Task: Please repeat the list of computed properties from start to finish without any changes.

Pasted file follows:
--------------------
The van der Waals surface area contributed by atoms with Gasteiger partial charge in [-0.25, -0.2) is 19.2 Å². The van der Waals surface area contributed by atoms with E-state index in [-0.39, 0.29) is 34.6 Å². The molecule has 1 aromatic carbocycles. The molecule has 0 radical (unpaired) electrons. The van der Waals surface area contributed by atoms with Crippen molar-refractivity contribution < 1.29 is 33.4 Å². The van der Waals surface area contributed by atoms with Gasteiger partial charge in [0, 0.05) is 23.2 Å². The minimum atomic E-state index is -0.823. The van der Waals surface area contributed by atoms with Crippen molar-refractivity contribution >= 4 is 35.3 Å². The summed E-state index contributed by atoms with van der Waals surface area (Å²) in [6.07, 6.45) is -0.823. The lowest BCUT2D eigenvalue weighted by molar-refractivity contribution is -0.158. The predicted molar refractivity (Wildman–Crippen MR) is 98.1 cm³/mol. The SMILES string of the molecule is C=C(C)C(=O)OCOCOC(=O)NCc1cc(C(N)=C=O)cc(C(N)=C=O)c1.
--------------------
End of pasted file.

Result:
The van der Waals surface area contributed by atoms with Gasteiger partial charge in [-0.25, -0.2) is 19.2 Å². The van der Waals surface area contributed by atoms with E-state index in [-0.39, 0.29) is 34.6 Å². The molecule has 1 aromatic carbocycles. The molecule has 0 radical (unpaired) electrons. The van der Waals surface area contributed by atoms with Crippen molar-refractivity contribution < 1.29 is 33.4 Å². The van der Waals surface area contributed by atoms with Gasteiger partial charge in [0, 0.05) is 23.2 Å². The minimum atomic E-state index is -0.823. The van der Waals surface area contributed by atoms with Crippen molar-refractivity contribution >= 4 is 35.3 Å². The summed E-state index contributed by atoms with van der Waals surface area (Å²) in [6.07, 6.45) is -0.823. The lowest BCUT2D eigenvalue weighted by molar-refractivity contribution is -0.158. The predicted molar refractivity (Wildman–Crippen MR) is 98.1 cm³/mol. The SMILES string of the molecule is C=C(C)C(=O)OCOCOC(=O)NCc1cc(C(N)=C=O)cc(C(N)=C=O)c1.